Date on Master's Thesis/Doctoral Dissertation


Document Type

Doctoral Dissertation

Degree Name

Ph. D.



Degree Program

Chemistry, PhD

Committee Chair

Kozlowski, Pawel M.

Committee Co-Chair (if applicable)

Grapperhaus, Craig

Committee Member

Grapperhaus, Craig

Committee Member

Thompson, Lee

Committee Member

Bert, Robert

Author's Keywords

B12; CarH; photoreceptors; photochemistry; computational chemistry; reaction mechanisms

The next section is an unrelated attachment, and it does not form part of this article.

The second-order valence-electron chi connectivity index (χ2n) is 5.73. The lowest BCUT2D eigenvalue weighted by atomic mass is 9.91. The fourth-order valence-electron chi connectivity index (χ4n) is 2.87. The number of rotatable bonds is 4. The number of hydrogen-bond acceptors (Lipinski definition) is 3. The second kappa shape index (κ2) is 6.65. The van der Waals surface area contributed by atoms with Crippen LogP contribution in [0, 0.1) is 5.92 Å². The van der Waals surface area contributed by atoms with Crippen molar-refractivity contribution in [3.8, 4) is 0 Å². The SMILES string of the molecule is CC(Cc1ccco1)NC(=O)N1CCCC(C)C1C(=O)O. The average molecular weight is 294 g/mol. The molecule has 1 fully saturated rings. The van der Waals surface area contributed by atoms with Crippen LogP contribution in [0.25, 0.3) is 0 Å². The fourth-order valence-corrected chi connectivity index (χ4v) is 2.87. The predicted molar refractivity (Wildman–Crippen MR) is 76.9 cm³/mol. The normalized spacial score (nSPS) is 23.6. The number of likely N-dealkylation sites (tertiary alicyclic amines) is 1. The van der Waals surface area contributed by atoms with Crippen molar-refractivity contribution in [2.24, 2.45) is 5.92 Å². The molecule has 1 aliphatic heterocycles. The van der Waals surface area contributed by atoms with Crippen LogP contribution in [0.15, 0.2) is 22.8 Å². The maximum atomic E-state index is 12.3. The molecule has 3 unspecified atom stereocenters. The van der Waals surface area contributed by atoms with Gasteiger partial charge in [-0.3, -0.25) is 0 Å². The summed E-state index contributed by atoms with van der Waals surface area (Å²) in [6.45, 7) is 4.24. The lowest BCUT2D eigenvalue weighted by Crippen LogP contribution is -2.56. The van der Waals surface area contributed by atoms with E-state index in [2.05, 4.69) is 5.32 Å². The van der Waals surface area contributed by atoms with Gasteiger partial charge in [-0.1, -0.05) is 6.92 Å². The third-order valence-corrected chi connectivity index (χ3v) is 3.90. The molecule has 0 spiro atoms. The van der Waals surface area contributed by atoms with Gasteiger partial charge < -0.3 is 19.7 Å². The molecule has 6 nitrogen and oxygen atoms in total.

The photochemical properties of the B12 family of molecules (cobalamins = Cbls) have been known for many years yet only until the 21st century have applications for the light-sensitivity of Cbls come to the surface. Photolabile Cbls can be used for the delivery of therapeutics with spatial and temporal control, in the generation of hydroxyl radicals, and in nature, as demonstrated in the catalytic cycle of coenzyme B12-dependent photoreceptors. This dissertation describes the use of computational methods to explore the photochemical properties of Cbl systems including antivitamins B12, a thiolato-cobalamin, and the coenzyme B12-dependent photoreceptor CarH. Chapter 1 includes explanation of the light-sensitivity of B12 derivatives from both technical and historic standpoints. Descriptions of the structure and functions Cbls are included. The main target of Chapter 2 is to describe how experimental observations can inform theoretical investigations. The computational approach is also described. Chapter 3 describes the photolytic properties of two synthetic antivitamins B12 including ethylphenylcobalamin (EtPhCbl) and phenylethynylcobalamin (PhEtyCbl). EtPhCbl is photoactive and excitation leads to a branching between internal conversion (IC) to the ground state and photodissociation. PhEtyCbl is remarkably photostable and IC is the major photophysical event with nearly unit quantum yield (QY). The photolytic properties of a thiolato-cobalamin, N-acetylcysteinylcobalamin (NACCbl) are described in Chapter 4. Photoexcitation of NACCbl leads to Co(II)/Ado• radical pair (RP) formation from the ligand field region of the S1 potential energy surface (PES). A key difference in comparison to other photoactive Cbls is that the S1 LF field region can be directly accessed via S2 → S1 IC bypassing the involvement of the S1 metal-to-ligand charge transfer (MLCT) minimum. Also unique to NACCbl is that the LF region contains two local minima from which RP formation can occur from. Chapters 5-7 are devoted to the coenzyme B12-dependent photoreceptor CarH. While coenzyme B12 (aka adenosylcobalamin = AdoCbl) is best known as a ubiquitous cofactor, in CarH, AdoCbl takes on a new function as a chromophore. In Chapter 5, the evidence for how CarH operates using light linstead of substrate binding in its catalytic cycle is presented. Chapter 6 focuses on the description of the electronic and photolytic properties of hydridocobalamin (HCbl) and explores its potential role as an intermediate in CarH. Chapter 7 is devoted to proposing a mechanism for how CarH uses light to form the photoproduct, 4′,5′-anhydroadenosine (anhAdo) using insights from Chapters 5 and 6 as well as comparisons to experimental works.